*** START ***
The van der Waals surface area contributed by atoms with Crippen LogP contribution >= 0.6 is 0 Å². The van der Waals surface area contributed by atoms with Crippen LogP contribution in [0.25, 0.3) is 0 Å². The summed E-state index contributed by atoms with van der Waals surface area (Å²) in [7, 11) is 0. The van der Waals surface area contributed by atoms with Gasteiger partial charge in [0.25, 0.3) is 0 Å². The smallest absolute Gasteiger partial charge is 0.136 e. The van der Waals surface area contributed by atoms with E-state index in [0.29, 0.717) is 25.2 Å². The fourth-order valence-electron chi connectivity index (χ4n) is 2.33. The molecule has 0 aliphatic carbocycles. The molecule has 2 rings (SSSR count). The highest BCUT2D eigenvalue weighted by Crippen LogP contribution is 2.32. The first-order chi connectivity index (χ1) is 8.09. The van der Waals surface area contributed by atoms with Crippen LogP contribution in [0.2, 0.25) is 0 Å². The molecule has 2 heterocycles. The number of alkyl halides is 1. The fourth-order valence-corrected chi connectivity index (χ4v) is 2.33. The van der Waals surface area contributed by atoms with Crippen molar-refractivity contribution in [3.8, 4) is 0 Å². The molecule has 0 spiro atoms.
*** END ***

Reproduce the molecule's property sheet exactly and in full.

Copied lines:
The van der Waals surface area contributed by atoms with Crippen LogP contribution >= 0.6 is 0 Å². The van der Waals surface area contributed by atoms with Crippen LogP contribution in [0.25, 0.3) is 0 Å². The summed E-state index contributed by atoms with van der Waals surface area (Å²) in [7, 11) is 0. The van der Waals surface area contributed by atoms with Gasteiger partial charge in [0.25, 0.3) is 0 Å². The smallest absolute Gasteiger partial charge is 0.136 e. The van der Waals surface area contributed by atoms with E-state index in [0.29, 0.717) is 25.2 Å². The fourth-order valence-electron chi connectivity index (χ4n) is 2.33. The molecule has 0 aliphatic carbocycles. The molecule has 2 rings (SSSR count). The highest BCUT2D eigenvalue weighted by Crippen LogP contribution is 2.32. The first-order chi connectivity index (χ1) is 8.09. The van der Waals surface area contributed by atoms with Crippen LogP contribution in [0.2, 0.25) is 0 Å². The molecule has 2 heterocycles. The number of alkyl halides is 1. The fourth-order valence-corrected chi connectivity index (χ4v) is 2.33. The van der Waals surface area contributed by atoms with Crippen molar-refractivity contribution in [3.8, 4) is 0 Å². The molecule has 0 spiro atoms.